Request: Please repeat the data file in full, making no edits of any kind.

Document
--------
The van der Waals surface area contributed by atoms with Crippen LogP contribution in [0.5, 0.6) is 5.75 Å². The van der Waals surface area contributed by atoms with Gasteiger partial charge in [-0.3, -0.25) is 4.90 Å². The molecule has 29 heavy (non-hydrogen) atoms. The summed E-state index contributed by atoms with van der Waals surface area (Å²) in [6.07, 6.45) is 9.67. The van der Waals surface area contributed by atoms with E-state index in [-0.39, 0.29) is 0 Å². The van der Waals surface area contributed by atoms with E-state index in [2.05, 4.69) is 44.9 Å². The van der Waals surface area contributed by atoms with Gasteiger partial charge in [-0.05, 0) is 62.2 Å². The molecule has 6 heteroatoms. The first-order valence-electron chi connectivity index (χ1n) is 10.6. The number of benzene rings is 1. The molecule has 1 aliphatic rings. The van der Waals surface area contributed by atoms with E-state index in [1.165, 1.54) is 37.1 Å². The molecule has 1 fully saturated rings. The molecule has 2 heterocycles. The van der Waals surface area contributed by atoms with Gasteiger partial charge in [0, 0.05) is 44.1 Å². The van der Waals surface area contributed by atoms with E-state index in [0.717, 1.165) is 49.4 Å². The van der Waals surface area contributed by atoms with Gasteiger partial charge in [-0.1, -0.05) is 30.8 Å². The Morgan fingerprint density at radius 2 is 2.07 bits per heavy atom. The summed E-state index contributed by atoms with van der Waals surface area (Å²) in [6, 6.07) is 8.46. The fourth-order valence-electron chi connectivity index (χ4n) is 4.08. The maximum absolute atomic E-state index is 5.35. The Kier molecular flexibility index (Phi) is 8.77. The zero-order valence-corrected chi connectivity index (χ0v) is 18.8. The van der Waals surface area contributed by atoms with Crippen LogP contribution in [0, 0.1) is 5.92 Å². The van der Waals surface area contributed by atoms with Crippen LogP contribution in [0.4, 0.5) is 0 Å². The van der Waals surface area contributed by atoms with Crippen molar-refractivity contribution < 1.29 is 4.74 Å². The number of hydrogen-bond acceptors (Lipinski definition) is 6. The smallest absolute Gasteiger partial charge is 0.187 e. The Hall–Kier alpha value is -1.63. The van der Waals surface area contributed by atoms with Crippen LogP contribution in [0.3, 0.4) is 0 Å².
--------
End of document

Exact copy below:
The van der Waals surface area contributed by atoms with Crippen LogP contribution in [0.5, 0.6) is 5.75 Å². The van der Waals surface area contributed by atoms with Gasteiger partial charge in [-0.3, -0.25) is 4.90 Å². The molecule has 29 heavy (non-hydrogen) atoms. The summed E-state index contributed by atoms with van der Waals surface area (Å²) in [6.07, 6.45) is 9.67. The van der Waals surface area contributed by atoms with E-state index in [-0.39, 0.29) is 0 Å². The van der Waals surface area contributed by atoms with E-state index in [2.05, 4.69) is 44.9 Å². The van der Waals surface area contributed by atoms with Gasteiger partial charge in [-0.05, 0) is 62.2 Å². The molecule has 6 heteroatoms. The first-order valence-electron chi connectivity index (χ1n) is 10.6. The number of benzene rings is 1. The molecule has 1 aliphatic rings. The van der Waals surface area contributed by atoms with E-state index in [1.165, 1.54) is 37.1 Å². The molecule has 1 fully saturated rings. The molecule has 2 heterocycles. The van der Waals surface area contributed by atoms with Gasteiger partial charge in [0, 0.05) is 44.1 Å². The van der Waals surface area contributed by atoms with E-state index in [0.717, 1.165) is 49.4 Å². The van der Waals surface area contributed by atoms with Gasteiger partial charge in [-0.1, -0.05) is 30.8 Å². The Morgan fingerprint density at radius 2 is 2.07 bits per heavy atom. The summed E-state index contributed by atoms with van der Waals surface area (Å²) in [6, 6.07) is 8.46. The fourth-order valence-electron chi connectivity index (χ4n) is 4.08. The maximum absolute atomic E-state index is 5.35. The Kier molecular flexibility index (Phi) is 8.77. The zero-order valence-corrected chi connectivity index (χ0v) is 18.8. The van der Waals surface area contributed by atoms with Crippen LogP contribution in [0, 0.1) is 5.92 Å². The van der Waals surface area contributed by atoms with Crippen LogP contribution in [0.4, 0.5) is 0 Å². The van der Waals surface area contributed by atoms with Crippen molar-refractivity contribution < 1.29 is 4.74 Å². The number of hydrogen-bond acceptors (Lipinski definition) is 6. The smallest absolute Gasteiger partial charge is 0.187 e. The Hall–Kier alpha value is -1.63. The van der Waals surface area contributed by atoms with Crippen LogP contribution in [0.3, 0.4) is 0 Å².